Kincardine Bridge
in 1932–1936.The Mercat cross
Mercat cross
at Kincardine, 2007Contents1 Transport 2 Police 3 External links 4 ReferencesTransport[edit] Kincardine Bridge
Kincardine Bridge
runs south from Kincardine. It is the main crossing-point of the Firth of Forth
Firth of Forth
between the Queensferry Crossing and Stirling
[...More...]

"Kincardine" on:
Wikipedia
Google
Yahoo
Parouse

picture info

Newburgh, Fife
Newburgh is a royal burgh and parish of Fife, Scotland
Scotland
, having a population of 2,171 (est 2011). Newburgh's population has grown about 10% since 1901 when the population was counted at 1904 persons. In 1266 Newburgh was granted burgh status by King Alexander III of Scotland, as a burgh belonging to the Abbot of Lindores. In 1600, Newburgh was given to Patrick Leslie, son of the Earl of Rothes – a powerful Scottish family - and in 1631, Newburgh was made a Royal Burgh
Burgh
by King Charles I. Newburgh is situated on the Firth of Tay, 7 m. N.W. of Ladybank Junction alongside the Edinburgh to Inverness railway line (between Perth and Ladybank). Newburgh railway station closed in 1955 (pre-Beeching)
[...More...]

"Newburgh, Fife" on:
Wikipedia
Google
Yahoo
Parouse

picture info

Dyce
Dyce
Dyce
(Scottish Gaelic: Deis) is an area of the city of Aberdeen, Scotland, about 6 miles (9.7 km) north west of Aberdeen
Aberdeen
city centre, and best known as the location of the city's airport. It is on the River Don.Contents1 History 2 Climate 3 Economy3.1 Oil4 Transport 5 Education 6 Parks and recreation 7 People From Dyce 8 ReferencesHistory[edit] Dyce
Dyce
is the site of an early medieval church dedicated to the 8th century missionary and bishop Saint Fergus, otherwise associated with Glamis, Angus. Today the cemetery, north of the airport, and overlooking the River Don, hosts the roofless but otherwise virtually complete former St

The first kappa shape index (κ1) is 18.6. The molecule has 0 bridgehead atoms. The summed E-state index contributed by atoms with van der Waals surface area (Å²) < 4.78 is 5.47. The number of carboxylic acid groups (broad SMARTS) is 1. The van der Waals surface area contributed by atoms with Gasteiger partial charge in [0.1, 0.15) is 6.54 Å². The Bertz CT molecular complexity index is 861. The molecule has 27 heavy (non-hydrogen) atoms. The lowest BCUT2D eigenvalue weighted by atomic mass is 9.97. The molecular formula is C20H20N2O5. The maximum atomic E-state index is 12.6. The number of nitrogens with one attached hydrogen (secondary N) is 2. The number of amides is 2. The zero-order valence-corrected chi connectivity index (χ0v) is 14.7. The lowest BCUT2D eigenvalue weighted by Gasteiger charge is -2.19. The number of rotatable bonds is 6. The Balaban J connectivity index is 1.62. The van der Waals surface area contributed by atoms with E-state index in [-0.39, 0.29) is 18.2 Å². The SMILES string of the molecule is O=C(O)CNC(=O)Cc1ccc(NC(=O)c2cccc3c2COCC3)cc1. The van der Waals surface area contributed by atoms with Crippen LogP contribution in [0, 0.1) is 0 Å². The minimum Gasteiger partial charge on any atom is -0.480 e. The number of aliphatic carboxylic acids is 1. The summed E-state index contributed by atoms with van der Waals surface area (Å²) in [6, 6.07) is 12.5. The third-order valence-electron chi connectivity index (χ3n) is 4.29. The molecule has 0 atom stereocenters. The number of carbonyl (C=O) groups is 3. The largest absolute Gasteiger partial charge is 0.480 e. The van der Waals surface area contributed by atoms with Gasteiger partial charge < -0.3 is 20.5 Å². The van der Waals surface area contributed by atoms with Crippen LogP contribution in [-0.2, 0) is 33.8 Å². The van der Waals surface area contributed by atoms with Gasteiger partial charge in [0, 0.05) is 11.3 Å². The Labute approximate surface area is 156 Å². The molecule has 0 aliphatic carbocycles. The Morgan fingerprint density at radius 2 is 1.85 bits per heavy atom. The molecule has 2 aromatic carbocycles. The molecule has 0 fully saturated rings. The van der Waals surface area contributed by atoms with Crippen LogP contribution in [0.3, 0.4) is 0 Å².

[...More...]

"Dyce" on:
Wikipedia
Google
Yahoo
Parouse

picture info

New Lanark
New Lanark
Lanark
is a village on the River Clyde, approximately 1.4 miles (2.2 kilometres) from Lanark, in Lanarkshire, and some 25 miles (40 km) southeast of Glasgow, Scotland. It was founded in 1786 by David Dale, who built cotton mills and housing for the mill workers. Dale built the mills there in a brief partnership with the English inventor and entrepreneur Richard Arkwright
Richard Arkwright
to take advantage of the water power provided by the only waterfalls on the River Clyde. Under the ownership of a partnership that included Dale's son-in-law, Robert Owen, a Welsh philanthropist and social reformer, New Lanark
Lanark
became a successful business and an early example of a planned settlement and so an important milestone in the historical development of urban planning.[1] The New Lanark
Lanark
mills operated until 1968
[...More...]

"New Lanark" on:
Wikipedia
Google
Yahoo
Parouse

picture info

Aberdeen
Aberdeen
Aberdeen
(/æbərˈdiːn/ ( listen); Scots: Aiberdeen,  listen (help·info); Scottish Gaelic: Obar Dheathain [ˈopər ˈʝɛ.ɛɲ]; Latin: Aberdonia) is Scotland's third most populous city, one of Scotland's 32 local government council areas and the United Kingdom's 37th most populous built-up area, with an official population estimate of 196,670 for the city of Aberdeen[1] and 229,800 for the local authority area.[2] Nicknames include the Granite
Granite
City, the Grey City
City
and the Silver City with the Golden Sands
[...More...]

"Aberdeen" on:
Wikipedia
Google
Yahoo
Parouse

picture info

Fraserburgh
Fraserburgh
Fraserburgh
(/ˈfreɪzərbrə/; Scots: The Broch or Faithlie;[2] Scottish Gaelic: A' Bhruaich) is a town in Aberdeenshire, Scotland with a population recorded in the 2011 Census at 13,100.[3] It lies at the far northeast corner of Aberdeenshire, about 40 miles (64 km) north of Aberdeen, and 17 miles (27 km) north of Peterhead
[...More...]

"Fraserburgh" on:
Wikipedia
Google
Yahoo
Parouse
.